A brief history...
Vélez Sársfield are living proof that with hard work and self-belief anything is possible. In the space of just a couple of years in the early 1990s, the Buenos Aires outfit went from being a modest club side to conquering first Argentina, then South America and finally the world.
Until the unforgettable glory days of the 90s, the side from Liniers - a suburb in the east of Greater Buenos Aires - had only once before won a national league championship, way back in 1968. As fate would have it, it was the club's leading goalscorer that season, Carlos Bianchi, who would lead the side to undreamt of success after taking the reins in 1993. Under Bianchi, Vélez emerged as a genuine player on the world stage, and their replete trophy cabinet is testimony to the coach's remarkable success.
The club was officially founded on New Year's Day 1910 at the house of Nicolás Marin Moreno in Buenos Aires. The founding members decided to name the new outfit Club Atlético Argentinos de Vélez Sársfield after the train station opposite the pitch where they played. By 1913, Vélez had ten new associate members including José Amalfitani, who would later become the most influential president in the club's history. Collectively the members decided to abbreviate the official name to Club Atlético Vélez Sársfield.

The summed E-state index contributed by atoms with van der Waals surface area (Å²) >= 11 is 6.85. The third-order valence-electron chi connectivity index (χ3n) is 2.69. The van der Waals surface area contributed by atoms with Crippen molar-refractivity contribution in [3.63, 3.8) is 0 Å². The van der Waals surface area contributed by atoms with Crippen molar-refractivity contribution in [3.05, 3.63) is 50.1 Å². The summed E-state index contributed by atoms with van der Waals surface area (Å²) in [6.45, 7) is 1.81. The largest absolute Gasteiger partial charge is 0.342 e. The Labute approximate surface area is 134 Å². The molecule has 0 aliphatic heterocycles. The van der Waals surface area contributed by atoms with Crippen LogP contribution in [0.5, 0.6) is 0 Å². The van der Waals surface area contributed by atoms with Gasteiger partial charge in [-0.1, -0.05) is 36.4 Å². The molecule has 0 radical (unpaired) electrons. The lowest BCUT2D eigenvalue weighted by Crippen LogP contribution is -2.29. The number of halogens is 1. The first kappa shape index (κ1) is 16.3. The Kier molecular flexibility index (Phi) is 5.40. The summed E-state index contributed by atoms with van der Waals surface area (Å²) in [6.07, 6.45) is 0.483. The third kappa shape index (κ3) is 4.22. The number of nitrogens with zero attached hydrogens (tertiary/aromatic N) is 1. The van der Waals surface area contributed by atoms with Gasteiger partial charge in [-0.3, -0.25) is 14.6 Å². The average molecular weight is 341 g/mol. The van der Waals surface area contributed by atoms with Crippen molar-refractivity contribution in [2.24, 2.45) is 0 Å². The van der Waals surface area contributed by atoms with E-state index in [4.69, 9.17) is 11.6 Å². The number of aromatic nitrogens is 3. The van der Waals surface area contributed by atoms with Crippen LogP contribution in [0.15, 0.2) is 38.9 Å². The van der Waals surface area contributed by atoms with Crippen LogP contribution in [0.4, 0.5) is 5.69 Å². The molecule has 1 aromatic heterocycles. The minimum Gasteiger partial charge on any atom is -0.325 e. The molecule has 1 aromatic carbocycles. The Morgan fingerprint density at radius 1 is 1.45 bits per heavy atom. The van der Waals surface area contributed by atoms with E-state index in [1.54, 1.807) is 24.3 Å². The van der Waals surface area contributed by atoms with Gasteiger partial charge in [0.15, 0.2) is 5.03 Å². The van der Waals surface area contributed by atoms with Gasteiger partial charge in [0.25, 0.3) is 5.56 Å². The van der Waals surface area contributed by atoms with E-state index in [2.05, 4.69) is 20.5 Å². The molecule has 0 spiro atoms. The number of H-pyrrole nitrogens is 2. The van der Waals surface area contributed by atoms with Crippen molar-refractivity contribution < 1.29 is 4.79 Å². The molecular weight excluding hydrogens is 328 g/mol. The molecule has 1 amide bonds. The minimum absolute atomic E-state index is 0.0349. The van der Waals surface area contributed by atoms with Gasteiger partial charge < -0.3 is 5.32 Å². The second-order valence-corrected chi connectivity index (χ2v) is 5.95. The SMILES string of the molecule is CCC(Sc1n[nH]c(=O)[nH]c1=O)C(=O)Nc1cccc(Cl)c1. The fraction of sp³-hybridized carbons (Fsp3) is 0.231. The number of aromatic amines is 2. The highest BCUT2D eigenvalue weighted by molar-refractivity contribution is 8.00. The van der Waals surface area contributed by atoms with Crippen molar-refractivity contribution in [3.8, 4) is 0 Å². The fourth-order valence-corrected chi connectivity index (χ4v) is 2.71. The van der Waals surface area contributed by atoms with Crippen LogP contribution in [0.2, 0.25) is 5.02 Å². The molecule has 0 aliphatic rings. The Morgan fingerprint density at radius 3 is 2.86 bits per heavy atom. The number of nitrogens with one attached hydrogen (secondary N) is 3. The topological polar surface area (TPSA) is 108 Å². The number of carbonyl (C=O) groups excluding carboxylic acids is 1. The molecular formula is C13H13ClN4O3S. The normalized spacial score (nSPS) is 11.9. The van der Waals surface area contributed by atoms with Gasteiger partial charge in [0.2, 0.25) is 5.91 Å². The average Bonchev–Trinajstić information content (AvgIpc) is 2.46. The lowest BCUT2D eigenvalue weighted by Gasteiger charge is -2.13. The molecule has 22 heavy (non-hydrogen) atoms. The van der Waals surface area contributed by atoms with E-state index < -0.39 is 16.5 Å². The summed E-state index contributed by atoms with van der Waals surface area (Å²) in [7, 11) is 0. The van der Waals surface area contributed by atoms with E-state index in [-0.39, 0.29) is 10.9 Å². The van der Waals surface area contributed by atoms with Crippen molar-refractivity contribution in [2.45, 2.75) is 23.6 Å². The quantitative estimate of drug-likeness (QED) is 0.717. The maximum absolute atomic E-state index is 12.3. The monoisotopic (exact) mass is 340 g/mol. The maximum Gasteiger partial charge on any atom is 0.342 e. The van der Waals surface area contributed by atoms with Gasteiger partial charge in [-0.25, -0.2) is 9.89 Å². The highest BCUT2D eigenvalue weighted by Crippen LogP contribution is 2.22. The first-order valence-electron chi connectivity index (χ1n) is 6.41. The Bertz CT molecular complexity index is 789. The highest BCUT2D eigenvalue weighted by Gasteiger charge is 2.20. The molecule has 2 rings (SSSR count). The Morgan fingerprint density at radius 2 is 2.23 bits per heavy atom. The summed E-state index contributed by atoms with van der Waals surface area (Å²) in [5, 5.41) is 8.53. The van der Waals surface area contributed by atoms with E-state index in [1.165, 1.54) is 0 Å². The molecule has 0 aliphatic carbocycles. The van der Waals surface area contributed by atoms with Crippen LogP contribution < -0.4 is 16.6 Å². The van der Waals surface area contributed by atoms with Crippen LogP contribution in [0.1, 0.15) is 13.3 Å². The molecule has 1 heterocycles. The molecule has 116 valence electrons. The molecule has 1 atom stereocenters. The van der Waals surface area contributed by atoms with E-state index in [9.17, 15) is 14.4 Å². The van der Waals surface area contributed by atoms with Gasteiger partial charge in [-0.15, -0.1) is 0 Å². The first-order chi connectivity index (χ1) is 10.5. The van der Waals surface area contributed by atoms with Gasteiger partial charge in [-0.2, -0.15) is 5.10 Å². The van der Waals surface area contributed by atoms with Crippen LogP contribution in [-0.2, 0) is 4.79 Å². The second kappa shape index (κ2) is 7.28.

In 1923, Amalfitani finally became president of his beloved Vélez. He will forever be remembered for the expression, "Every young man that comes to this club is another title won." In addition to the team's achievements on the pitch, Vélez's 27,500 members are proud of the club's impressive sporting and cultural facilities, which are used by thousands of local people for a huge variety of amateur events.
Vélez have their home at the near 50,000-capacity Estadio José Amalfitani. In 1978, the remodelled stadium was chosen as one of the host venues at that year's FIFA World Cup™ finals as well as the venue for the final of the FIFA World Youth Championship Argentina 2001.